Wirral men amongst 31 jailed for total of 366 years for encrochat drug crime

A year ago news of Operation Venetic and the takedown of Encrochat (a mobile encryption service exploited by criminals involved in serious organised crime across the UK and Europe) became public.

And since then UK police forces, led by the NCA, have been working on identifying the criminals who were using the service for their ill-gotten gains.

Here on Merseyside detectives have been working diligently with the NCA and North West Regional Organised Crime Unit and as a result we are now able to show the significant impact this operation has had on serious organised criminality in Merseyside.

Since last July Merseyside Police has:
• Arrested 133 people
• Charged 101 people
• Seized 4 loaded firearms and ammunition
• Seized 72 kgs of cocaine and heroine
• Seen 31 people convicted to a total of 366 years in prison
• £1.6M in cash

And this is just the beginning with more activity and arrests to come in the coming months. Detective Chief Superintendent Mark Kameen, head of Investigation, explains, “Operation Venetic has had a huge impact on serious organised crime here on Merseyside. We have always been relentless in our pursuit of those involved in serious organised crime, but the Venetic gave us an added insight into those involved in this type of criminality and has opened up new avenues for us in terms of investigation and disruption.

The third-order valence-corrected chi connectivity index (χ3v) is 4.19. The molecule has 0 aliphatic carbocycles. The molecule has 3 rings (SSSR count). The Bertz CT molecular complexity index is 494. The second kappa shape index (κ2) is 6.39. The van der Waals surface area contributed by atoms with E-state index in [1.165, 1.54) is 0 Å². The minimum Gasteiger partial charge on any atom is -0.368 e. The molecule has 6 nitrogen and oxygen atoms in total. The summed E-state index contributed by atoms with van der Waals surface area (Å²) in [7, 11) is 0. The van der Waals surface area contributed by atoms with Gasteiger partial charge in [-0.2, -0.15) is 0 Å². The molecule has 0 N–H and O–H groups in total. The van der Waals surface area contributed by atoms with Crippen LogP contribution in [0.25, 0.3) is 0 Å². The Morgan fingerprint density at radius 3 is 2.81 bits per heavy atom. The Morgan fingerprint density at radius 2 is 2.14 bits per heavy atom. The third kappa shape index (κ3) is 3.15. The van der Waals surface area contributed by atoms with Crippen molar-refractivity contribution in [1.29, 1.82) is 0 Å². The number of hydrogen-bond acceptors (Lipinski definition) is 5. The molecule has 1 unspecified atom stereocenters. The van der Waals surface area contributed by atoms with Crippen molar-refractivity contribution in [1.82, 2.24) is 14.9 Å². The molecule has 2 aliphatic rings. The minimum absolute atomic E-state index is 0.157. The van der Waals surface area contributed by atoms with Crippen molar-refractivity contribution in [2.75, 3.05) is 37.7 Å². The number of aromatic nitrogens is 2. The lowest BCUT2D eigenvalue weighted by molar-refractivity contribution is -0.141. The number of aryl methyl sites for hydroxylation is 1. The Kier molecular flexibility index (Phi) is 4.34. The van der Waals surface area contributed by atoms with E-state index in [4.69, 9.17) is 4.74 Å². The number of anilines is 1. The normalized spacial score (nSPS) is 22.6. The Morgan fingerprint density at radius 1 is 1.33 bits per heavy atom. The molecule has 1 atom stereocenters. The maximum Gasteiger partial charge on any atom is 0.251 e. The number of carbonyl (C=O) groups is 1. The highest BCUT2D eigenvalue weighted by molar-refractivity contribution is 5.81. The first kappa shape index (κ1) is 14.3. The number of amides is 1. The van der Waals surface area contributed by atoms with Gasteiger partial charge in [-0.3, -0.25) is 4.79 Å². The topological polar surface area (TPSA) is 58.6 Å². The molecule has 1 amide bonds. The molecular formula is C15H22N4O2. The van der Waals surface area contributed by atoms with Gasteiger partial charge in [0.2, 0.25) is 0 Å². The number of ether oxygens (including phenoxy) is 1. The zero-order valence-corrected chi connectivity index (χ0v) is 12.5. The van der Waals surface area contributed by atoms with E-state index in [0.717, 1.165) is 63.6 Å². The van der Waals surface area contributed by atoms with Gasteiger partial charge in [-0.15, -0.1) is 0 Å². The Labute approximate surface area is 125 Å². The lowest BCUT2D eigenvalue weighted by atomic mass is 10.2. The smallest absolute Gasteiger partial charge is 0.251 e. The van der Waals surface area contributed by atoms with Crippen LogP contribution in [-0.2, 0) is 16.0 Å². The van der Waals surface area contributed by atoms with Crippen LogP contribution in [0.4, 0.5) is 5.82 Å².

“Operation Venetic is the biggest operation of its kind in the UK so far. Globally 60,000 users were identified worldwide and about 10,000 of them were in the UK and the use of the encryption service was purely for coordinating and planning the supply and distribution of drugs and weapons, money laundering and other criminal activity.

“The results we have achieved so far are just the tip of the iceberg. We are still working on Venetic to target and dismantle other criminal networks identified as part of this operation and in the next 12 to 18 months I expect to see further results that will put a real in dent in organised crime on Merseyside. Arrest packages are being put together on a daily basis and if you are involved in serious organised crime you can expect a knock on your door in the coming weeks and months, as we haven’t finished yet.

“We will also proactively look at ill-gotten gains and will seize assets under the Proceeds of Crime Act (POCA) when we can to ensure that offenders aren’t benefitting from their criminal activity. When we seize cash under POCA, we get a portion of that cash back and we are then able to invest money into our communities to assist with diversionary activities and activities being carried out by community groups to reduce crime and bring stronger cohesion.”

He added, “Serious Organised Crime has a profound negative impact on our communities, whether it be through the drugs and violence that bring misery to our streets, the guns that can seriously injure or kill, cybercrime which can infiltrate people’s homes, or the exploitation of our vulnerable members of the community, particularly children involved in County Lines.

“I can also reassure the communities of Merseyside that the force will continue its fight against those involved in serious organised crime to make our communities safer.

Nikki Holland, Director of Investigations at the National Crime Agency, said, “Merseyside Police, along with other UK forces, are a key partner for the NCA in our collective fight against organised crime and the misery it inflicts on our communities.

“Merseyside’s achievements during the last 12 months are really significant. We will keep working together to protect the region’s public along with the rest of the UK.”